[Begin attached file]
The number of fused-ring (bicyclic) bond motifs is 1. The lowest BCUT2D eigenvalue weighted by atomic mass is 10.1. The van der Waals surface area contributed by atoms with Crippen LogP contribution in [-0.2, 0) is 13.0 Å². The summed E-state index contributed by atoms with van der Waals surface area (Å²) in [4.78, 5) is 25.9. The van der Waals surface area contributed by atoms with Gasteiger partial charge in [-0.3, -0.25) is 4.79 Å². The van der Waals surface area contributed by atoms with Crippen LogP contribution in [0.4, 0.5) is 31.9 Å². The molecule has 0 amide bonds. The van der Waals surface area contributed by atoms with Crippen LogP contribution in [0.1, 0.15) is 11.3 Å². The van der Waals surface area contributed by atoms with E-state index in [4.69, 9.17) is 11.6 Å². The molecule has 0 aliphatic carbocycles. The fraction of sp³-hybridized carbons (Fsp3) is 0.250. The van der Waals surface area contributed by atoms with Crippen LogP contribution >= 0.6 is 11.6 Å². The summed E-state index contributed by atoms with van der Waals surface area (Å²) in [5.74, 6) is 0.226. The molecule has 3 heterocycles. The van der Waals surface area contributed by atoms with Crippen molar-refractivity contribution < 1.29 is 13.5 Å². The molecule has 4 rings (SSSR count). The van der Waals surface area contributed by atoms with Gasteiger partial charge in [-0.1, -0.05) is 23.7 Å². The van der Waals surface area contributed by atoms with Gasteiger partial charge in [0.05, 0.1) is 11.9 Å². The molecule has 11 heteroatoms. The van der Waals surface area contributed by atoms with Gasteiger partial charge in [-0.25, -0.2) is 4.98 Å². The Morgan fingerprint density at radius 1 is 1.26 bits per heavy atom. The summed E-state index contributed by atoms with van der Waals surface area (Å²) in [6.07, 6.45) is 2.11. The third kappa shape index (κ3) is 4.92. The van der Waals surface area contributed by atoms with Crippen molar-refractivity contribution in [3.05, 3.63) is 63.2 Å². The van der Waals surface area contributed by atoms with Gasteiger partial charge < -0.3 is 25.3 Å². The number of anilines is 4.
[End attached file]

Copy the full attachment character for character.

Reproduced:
The number of fused-ring (bicyclic) bond motifs is 1. The lowest BCUT2D eigenvalue weighted by atomic mass is 10.1. The van der Waals surface area contributed by atoms with Crippen LogP contribution in [-0.2, 0) is 13.0 Å². The summed E-state index contributed by atoms with van der Waals surface area (Å²) in [4.78, 5) is 25.9. The van der Waals surface area contributed by atoms with Gasteiger partial charge in [-0.3, -0.25) is 4.79 Å². The van der Waals surface area contributed by atoms with Crippen LogP contribution in [0.4, 0.5) is 31.9 Å². The molecule has 0 amide bonds. The van der Waals surface area contributed by atoms with Crippen LogP contribution in [0.1, 0.15) is 11.3 Å². The van der Waals surface area contributed by atoms with E-state index in [4.69, 9.17) is 11.6 Å². The molecule has 0 aliphatic carbocycles. The fraction of sp³-hybridized carbons (Fsp3) is 0.250. The van der Waals surface area contributed by atoms with Crippen LogP contribution >= 0.6 is 11.6 Å². The summed E-state index contributed by atoms with van der Waals surface area (Å²) in [5.74, 6) is 0.226. The molecule has 3 heterocycles. The van der Waals surface area contributed by atoms with Crippen molar-refractivity contribution < 1.29 is 13.5 Å². The molecule has 4 rings (SSSR count). The van der Waals surface area contributed by atoms with Gasteiger partial charge in [-0.1, -0.05) is 23.7 Å². The van der Waals surface area contributed by atoms with Gasteiger partial charge in [0.05, 0.1) is 11.9 Å². The molecule has 11 heteroatoms. The van der Waals surface area contributed by atoms with Gasteiger partial charge in [-0.25, -0.2) is 4.98 Å². The Morgan fingerprint density at radius 1 is 1.26 bits per heavy atom. The summed E-state index contributed by atoms with van der Waals surface area (Å²) in [6.07, 6.45) is 2.11. The third kappa shape index (κ3) is 4.92. The van der Waals surface area contributed by atoms with Crippen molar-refractivity contribution in [3.05, 3.63) is 63.2 Å². The van der Waals surface area contributed by atoms with Gasteiger partial charge < -0.3 is 25.3 Å². The number of anilines is 4.